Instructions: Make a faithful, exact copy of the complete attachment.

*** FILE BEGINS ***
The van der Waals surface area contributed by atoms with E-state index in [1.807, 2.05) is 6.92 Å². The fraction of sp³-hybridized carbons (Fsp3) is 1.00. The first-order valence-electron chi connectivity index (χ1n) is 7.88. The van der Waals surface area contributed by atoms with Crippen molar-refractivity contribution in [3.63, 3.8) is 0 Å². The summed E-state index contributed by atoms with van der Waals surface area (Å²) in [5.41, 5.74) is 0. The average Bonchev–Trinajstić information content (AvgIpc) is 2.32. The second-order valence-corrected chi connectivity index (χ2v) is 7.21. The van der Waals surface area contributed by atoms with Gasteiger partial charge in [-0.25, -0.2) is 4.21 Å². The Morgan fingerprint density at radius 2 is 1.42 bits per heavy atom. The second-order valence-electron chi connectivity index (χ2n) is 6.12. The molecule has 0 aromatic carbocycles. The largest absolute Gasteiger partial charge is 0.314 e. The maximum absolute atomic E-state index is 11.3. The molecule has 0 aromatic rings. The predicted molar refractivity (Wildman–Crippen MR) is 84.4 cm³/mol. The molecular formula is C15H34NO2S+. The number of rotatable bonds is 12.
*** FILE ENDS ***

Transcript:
The van der Waals surface area contributed by atoms with E-state index in [1.807, 2.05) is 6.92 Å². The fraction of sp³-hybridized carbons (Fsp3) is 1.00. The first-order valence-electron chi connectivity index (χ1n) is 7.88. The van der Waals surface area contributed by atoms with Crippen molar-refractivity contribution in [3.63, 3.8) is 0 Å². The summed E-state index contributed by atoms with van der Waals surface area (Å²) in [5.41, 5.74) is 0. The average Bonchev–Trinajstić information content (AvgIpc) is 2.32. The second-order valence-corrected chi connectivity index (χ2v) is 7.21. The van der Waals surface area contributed by atoms with Gasteiger partial charge in [-0.25, -0.2) is 4.21 Å². The Morgan fingerprint density at radius 2 is 1.42 bits per heavy atom. The second-order valence-electron chi connectivity index (χ2n) is 6.12. The molecule has 0 aromatic carbocycles. The largest absolute Gasteiger partial charge is 0.314 e. The maximum absolute atomic E-state index is 11.3. The molecule has 0 aromatic rings. The predicted molar refractivity (Wildman–Crippen MR) is 84.4 cm³/mol. The molecular formula is C15H34NO2S+. The number of rotatable bonds is 12.